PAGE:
SEND Local Offer
Local authorities and other services must set out a local offer of all services available to support children who are disabled, or who have Special Educational Needs, and their families. The local offer enables families to understand what services they can access and what support they can expect from a range of local agencies, including from the local authority, health services, schools, leisure services and the voluntary sector. The offer includes provision from birth to 25, across education, health and social care.
The potential outcomes of the Local Offer are:
- To provide clarity and confidence for parents.
- To support earlier intervention.
- To reduce the need for assessment.
- To identify need and gaps in provision.
- To provide an evidence base for improving progress and securing better outcomes, at school and local level.
North Cockerington Church of England Primary School SEND Local Offer
All Lincolnshire schools have a similar approach to meeting the needs of pupils with Special Educational Needs and/or Disabilities and are supported by the Local Authority to ensure that all pupils, regardless of their specific needs, make the best possible progress in school. All schools are supported to be as inclusive as possible, with the needs of pupils with Special Educational Needs and/or Disabilities being met in a mainstream setting wherever possible, where families want this to happen.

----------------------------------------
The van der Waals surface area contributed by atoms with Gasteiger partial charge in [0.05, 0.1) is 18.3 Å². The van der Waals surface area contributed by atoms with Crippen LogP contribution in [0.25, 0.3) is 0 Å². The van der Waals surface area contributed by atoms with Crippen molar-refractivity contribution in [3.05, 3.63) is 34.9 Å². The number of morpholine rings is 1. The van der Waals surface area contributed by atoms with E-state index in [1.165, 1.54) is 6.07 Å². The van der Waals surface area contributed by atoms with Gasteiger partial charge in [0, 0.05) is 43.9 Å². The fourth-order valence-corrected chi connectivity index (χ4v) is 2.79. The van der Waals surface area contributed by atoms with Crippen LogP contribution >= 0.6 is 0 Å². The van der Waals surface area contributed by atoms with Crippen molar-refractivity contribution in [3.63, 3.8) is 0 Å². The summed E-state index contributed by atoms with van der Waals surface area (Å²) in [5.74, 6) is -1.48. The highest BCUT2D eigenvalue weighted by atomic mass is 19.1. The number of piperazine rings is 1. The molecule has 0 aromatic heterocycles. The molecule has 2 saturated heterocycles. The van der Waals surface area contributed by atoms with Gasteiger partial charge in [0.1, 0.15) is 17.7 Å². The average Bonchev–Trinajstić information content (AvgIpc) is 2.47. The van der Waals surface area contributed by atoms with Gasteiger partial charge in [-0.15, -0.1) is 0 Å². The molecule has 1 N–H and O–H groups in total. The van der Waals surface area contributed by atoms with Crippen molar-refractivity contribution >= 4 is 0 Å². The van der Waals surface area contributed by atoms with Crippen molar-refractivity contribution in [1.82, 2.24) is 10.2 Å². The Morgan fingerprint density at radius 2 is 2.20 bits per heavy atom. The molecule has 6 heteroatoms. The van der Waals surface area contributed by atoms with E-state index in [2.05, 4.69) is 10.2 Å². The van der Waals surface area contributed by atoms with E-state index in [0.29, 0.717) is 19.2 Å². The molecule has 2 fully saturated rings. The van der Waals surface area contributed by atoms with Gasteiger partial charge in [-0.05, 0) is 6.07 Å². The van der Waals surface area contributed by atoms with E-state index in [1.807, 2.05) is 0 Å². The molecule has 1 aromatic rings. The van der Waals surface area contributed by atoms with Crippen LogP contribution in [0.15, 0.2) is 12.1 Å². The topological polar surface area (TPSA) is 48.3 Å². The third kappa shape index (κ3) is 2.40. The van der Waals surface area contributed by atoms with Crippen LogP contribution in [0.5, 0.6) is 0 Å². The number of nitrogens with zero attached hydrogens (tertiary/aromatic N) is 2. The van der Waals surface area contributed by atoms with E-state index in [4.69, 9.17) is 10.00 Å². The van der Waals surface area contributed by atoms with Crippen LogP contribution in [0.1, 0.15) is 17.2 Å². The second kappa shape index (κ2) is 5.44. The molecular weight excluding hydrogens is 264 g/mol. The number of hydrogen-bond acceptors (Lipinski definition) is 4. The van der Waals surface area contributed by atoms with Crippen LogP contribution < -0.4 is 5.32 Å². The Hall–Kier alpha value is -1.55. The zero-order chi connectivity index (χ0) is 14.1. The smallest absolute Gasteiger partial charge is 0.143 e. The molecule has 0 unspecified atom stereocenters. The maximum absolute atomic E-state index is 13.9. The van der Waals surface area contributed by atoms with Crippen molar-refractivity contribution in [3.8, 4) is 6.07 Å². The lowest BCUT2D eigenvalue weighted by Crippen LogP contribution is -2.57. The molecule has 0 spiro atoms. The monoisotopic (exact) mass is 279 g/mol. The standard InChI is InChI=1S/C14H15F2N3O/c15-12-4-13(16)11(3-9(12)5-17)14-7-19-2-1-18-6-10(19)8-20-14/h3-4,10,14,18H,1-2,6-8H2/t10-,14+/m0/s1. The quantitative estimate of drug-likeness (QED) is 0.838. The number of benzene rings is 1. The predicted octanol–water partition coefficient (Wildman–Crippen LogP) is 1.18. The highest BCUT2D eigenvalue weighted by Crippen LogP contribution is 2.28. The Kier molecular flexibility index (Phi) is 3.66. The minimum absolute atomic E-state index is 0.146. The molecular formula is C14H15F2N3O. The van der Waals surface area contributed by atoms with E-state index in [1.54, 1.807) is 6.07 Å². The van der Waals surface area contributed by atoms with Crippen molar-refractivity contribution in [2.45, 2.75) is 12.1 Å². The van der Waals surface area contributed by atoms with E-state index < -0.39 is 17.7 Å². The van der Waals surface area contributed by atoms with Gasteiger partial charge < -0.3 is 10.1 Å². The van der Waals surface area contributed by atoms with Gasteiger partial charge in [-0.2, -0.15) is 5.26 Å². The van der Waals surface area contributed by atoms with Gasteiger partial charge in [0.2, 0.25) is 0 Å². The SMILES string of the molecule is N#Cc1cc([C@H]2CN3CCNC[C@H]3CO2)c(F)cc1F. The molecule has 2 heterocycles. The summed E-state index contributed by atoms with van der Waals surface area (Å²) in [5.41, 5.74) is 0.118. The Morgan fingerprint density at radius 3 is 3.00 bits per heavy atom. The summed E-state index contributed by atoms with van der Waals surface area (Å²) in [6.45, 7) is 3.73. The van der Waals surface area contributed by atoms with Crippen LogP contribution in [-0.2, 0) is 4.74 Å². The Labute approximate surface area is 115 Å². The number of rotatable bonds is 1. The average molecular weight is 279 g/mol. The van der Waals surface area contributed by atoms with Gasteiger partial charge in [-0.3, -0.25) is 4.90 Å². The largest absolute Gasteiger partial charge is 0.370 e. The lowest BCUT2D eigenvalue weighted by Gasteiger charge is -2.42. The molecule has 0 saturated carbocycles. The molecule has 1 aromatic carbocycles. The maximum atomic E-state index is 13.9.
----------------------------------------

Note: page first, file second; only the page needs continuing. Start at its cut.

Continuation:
The Lincolnshire County Council’s Guidance on Special Educational Needs (SEN) Support document provides details of the Local Offer, the different roles if staff within school, the identification of Special Education Needs and Disabilities, SEN support in school and Education Health Care Assessments.
At North Cockerington our SENDCo is Mrs Imogen Plaskitt.
North Cockerington C of E Primary School Local Offer
- The class teacher is the initial point of contact for responding to parental concerns.
- If you have further concerns then contact Mrs Plaskitt, who is the Special Educational Needs Co-ordinator (SENCO).
- Each child’s education programme is planned by the class teacher. It will be differentiated accordingly to suit the child’s needs. This may include additional general support by the teacher or teaching assistant in the class.
- If a child is still finding difficulty in accessing differentiated class work, the STAPS (Specialist Teaching and Applied Psychology Service), may be asked to assess a child. This referral would be made with the consent of a parent or carer. After the assessment is made, advice will be given. This will be discussed with the parent/carer.
- If a child has needs related to more specific areas of their education, the may have an Individual Education Plan (IEP). This plan will have targets on it, which will be worked towards for approximately a term. It may involve small group intervention work or 1:1 work with a teaching assistant. After a term, the targets will be reviewed by all involved to ascertain the effectiveness of the provision, progress made and inform future planning.
- Pupils may need more expert support from an outside agencies such as Speech and Language Therapy. If this is needed, referrals will be made, with the parents’ or carers’ consent.
- The children will be supported by the TA in their classroom.
What training and experience do staff have for the additional support my child needs?